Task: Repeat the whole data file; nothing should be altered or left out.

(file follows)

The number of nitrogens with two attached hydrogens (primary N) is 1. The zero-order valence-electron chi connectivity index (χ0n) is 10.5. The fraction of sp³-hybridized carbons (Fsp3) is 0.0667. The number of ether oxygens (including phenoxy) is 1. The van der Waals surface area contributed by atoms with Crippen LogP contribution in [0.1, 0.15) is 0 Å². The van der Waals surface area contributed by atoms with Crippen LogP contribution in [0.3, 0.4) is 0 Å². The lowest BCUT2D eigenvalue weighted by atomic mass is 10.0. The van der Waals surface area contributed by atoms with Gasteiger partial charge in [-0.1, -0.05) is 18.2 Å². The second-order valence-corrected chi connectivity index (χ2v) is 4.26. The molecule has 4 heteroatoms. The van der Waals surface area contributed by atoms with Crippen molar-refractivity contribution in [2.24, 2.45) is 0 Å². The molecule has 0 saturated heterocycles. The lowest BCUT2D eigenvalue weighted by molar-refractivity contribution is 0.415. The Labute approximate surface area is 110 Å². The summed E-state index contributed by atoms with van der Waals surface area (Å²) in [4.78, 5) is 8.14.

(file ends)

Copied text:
The number of nitrogens with two attached hydrogens (primary N) is 1. The zero-order valence-electron chi connectivity index (χ0n) is 10.5. The fraction of sp³-hybridized carbons (Fsp3) is 0.0667. The number of ether oxygens (including phenoxy) is 1. The van der Waals surface area contributed by atoms with Crippen LogP contribution in [0.1, 0.15) is 0 Å². The van der Waals surface area contributed by atoms with Crippen LogP contribution in [0.3, 0.4) is 0 Å². The lowest BCUT2D eigenvalue weighted by atomic mass is 10.0. The van der Waals surface area contributed by atoms with Gasteiger partial charge in [-0.1, -0.05) is 18.2 Å². The second-order valence-corrected chi connectivity index (χ2v) is 4.26. The molecule has 4 heteroatoms. The van der Waals surface area contributed by atoms with Crippen molar-refractivity contribution in [2.24, 2.45) is 0 Å². The molecule has 0 saturated heterocycles. The lowest BCUT2D eigenvalue weighted by molar-refractivity contribution is 0.415. The Labute approximate surface area is 110 Å². The summed E-state index contributed by atoms with van der Waals surface area (Å²) in [4.78, 5) is 8.14.